Additional nutrition and behaviour studies

Product Cues


  • The colour of a product influences consumers’ perception about the attributes of that product. For example, how healthy that product may be, how tasty, energising and satiating that product may be.
  • Consumers’ perceptions of a product are greatly influenced by the cues contained on the packaging of that product.
  • The energising effects of caffeine and glucose containing products are largely determined by a placebo expectancy effect (e.g. Green, M. W., Taylor, M. A., Elliman, N. A. & Rhodes, O. (2001). Placebo expectancy effects In the relationship between glucose and cognition. British Journal of Nutrition, 86, 173-179).
  • Consumers can come to like novel food products as a result of the psychoactive properties of certain ingredients contained in that product e.g. caffeine and alcohol. (Rogers, P. J., Richardson, N. J. & Elliman, N. A. (1995).Overnight caffeine abstinence and negative reinforcement of preference for caffeine-containing drinks. Psychopharmacology, 120, 457-462)




Consumer behaviour can be predicted on the basis of range of psychometric evaluations. For example, differences in habitual eating style can predict the success or failure of attempted weight loss or, indeed, the tendency to be overweight. Further, factors such as anxiety and depression levels, stress etc have a direct impact of ingestive behaviour and food choice.


Lipids and performance


Actively attempting to lower cholesterol levels has been associated with increases in aggression, depression and impairments in cognitive function (e.g. Wardle, J., Rogers, P. J., Judd, P., Taylor, M. A., Rapoport, L., Green, M. & Nicholson-Perry, K. (2000). Randomised trial of the effects of cholesterol-lowering dietary treatment on psychological function. American Journal of Medicine, 108, 547-553.).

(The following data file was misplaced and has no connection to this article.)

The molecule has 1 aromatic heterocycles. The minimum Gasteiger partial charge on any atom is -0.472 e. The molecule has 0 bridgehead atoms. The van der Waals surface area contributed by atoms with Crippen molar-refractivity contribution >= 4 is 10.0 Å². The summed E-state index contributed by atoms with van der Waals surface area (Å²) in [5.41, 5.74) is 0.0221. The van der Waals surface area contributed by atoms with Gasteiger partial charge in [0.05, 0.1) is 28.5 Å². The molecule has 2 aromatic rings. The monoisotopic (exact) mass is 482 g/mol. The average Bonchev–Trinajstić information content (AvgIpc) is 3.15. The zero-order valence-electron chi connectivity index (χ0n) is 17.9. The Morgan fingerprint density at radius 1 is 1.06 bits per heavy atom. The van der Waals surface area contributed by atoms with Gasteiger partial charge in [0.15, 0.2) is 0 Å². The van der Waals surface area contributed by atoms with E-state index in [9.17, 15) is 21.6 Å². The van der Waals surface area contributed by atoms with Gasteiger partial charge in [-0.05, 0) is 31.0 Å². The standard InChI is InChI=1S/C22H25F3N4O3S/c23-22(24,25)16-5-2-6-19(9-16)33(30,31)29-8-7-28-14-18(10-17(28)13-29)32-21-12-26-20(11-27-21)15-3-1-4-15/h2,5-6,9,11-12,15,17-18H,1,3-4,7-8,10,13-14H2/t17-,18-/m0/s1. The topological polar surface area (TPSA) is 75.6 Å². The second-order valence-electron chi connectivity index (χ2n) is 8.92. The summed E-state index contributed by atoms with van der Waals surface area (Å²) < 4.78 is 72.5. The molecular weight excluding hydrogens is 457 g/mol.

Caffeine and performance


It has been repeatedly found that habitual caffeine consumers experience deficits in cognitive performance and mood when deprived of caffeine. Interestingly, this effect is not found in non-caffeine consumers, suggesting that caffeine does not actually provide a net benefit to cognitive performance but that it restores baseline performance in caffeine withdrawn habitual users (e.g. Richardson, N. J., Rogers, P. J., Elliman, N. A. & O’Dell, R. J. (1995). Mood and performance effects of caffeine in relation to acute and chronic caffeine deprivation. Pharmacology, Biochemistry and Behavior, 52, 313-320)


Neurotransmitter function and cognitive performance


It has been found that, amongst dieters, 5-HT function is not responsible for the observed deficits in cognitive function but that it does affect self reported mood state (e,g, Green, M. W., Jones, A. D., Smith, I. D., Cobain, M. R., Williams, J. M. G., Healy, H., Cowen, P. J., Powell, J. & Durlach, P. J. (2003). Impairments in working memory associated with naturalistic dieting in women: No relationship with urinary 5-HIAA levels? Appetite, 40, 145-153).